Chapter 2: Initial Reporting to Probation Office (Probation and Supervised Release Conditions)
A. Statutory Authority
Under 18 U.S.C. § 3563(b)(15), the court may provide that the defendant “report to a probation officer as directed by the court or the probation officer.”
B. Standard Condition Language
You must report to the probation office in the federal judicial district where you are authorized to reside within 72 hours of your release from imprisonment, unless the probation officer instructs you to report to a different probation office or within a different time frame.1
- This condition serves the statutory sentencing purposes of public protection and rehabilitation. 18 U.S.C. § 3553(a)(2)(C) and (D).
- This condition enables the probation officer to satisfy the statutory requirements to be responsible for any defendant known to be in the judicial district, instruct the defendant about the conditions of supervision specified by the sentencing court, keep informed of the conduct and condition of the defendant, report the defendant’s conduct and condition to the sentencing court, and aid the defendant and bring about improvements in his or her conduct and condition. 18 U.S.C. §§ 3603(1)-(4) and (7), 3563(d), 3583(f).
- This condition allows the probation office to begin the supervision process. Social science research indicates that many of the defendants who violate their conditions do so during the first six months of supervision. It is therefore important that probation officers become involved as early as possible in planning the transition from prison to community-based supervision.
D. Method of Implementation
- In cases where defendants are released to the community after a period of imprisonment, the probation office collaborates with the Bureau of Prisons to monitor pending release dates for defendants. This practice allows the probation office to assign a probation officer to each defendant in advance of release from custody.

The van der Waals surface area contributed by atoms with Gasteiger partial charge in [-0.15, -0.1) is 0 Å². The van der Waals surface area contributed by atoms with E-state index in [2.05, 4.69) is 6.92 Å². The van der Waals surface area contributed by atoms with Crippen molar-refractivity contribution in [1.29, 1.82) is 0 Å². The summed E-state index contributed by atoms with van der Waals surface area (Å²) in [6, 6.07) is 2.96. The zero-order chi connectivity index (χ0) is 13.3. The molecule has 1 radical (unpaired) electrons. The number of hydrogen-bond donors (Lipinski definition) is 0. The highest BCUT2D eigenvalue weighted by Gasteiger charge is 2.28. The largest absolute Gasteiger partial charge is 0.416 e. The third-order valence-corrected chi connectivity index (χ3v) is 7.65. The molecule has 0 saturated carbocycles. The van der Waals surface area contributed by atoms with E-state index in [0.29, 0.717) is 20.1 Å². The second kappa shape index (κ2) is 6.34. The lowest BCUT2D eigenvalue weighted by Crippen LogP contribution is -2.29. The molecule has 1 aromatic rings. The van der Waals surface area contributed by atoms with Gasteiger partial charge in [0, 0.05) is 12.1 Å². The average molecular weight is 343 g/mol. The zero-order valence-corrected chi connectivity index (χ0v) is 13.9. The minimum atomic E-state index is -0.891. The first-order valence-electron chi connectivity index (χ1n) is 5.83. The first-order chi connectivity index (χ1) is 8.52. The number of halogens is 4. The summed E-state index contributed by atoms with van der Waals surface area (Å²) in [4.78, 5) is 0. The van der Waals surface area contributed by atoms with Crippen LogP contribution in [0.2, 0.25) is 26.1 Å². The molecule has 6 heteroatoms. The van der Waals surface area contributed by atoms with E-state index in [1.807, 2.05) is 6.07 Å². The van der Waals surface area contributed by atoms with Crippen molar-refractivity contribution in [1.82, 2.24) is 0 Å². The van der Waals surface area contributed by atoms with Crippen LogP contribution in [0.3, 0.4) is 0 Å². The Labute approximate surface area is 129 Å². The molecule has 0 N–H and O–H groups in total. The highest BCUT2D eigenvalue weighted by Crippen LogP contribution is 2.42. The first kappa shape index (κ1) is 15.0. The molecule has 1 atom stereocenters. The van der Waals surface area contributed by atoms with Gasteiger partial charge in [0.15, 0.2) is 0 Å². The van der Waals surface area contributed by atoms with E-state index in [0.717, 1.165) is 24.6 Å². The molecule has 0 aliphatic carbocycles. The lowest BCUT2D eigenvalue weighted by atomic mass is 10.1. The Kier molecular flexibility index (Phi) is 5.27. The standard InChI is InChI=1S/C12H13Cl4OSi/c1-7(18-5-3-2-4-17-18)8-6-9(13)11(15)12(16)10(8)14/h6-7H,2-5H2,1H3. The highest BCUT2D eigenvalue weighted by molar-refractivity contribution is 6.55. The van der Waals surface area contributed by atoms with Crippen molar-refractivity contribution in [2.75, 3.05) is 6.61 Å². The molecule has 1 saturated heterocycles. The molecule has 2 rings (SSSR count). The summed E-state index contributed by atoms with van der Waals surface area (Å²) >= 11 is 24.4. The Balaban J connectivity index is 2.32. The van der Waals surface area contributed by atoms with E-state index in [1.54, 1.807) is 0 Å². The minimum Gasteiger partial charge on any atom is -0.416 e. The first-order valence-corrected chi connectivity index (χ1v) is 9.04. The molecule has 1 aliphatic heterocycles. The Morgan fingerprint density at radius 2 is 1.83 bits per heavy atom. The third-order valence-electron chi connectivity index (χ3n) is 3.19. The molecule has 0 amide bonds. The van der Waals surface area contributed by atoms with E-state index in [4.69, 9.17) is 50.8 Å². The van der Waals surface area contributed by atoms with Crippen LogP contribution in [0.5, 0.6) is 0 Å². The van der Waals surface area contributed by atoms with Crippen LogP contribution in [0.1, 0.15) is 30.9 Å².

- After notification of a defendant’s projected release date, the probation officer provides instructions to the defendant regarding the preferred method of satisfying the requirement to report to the probation office. When the defendant is imprisoned, the instructions may be communicated through a Bureau of Prisons representative, by letter, or through a family member involved in the release planning process. When the defendant is released from a residential reentry center, the instructions may be communicated at an in-person meeting. (Note: The term “residential reentry center” applies to the variety of community facilities with which the Bureau of Prisons contracts for halfway house services.)
- The initial investigation of defendants released from imprisonment starts as soon as the probation office is advised of the defendant’s upcoming release. The probation officer develops the initial supervision plan within 30 days after the start of the supervision term, unless notice of the defendant’s pending arrival was not received in time. If notice of the defendant’s pending arrival is not received in time, the probation officer develops the initial supervision plan within 60 days after the start of the supervision term. For probationers, the initial supervision plan is developed within 60 days of the start of the supervision term.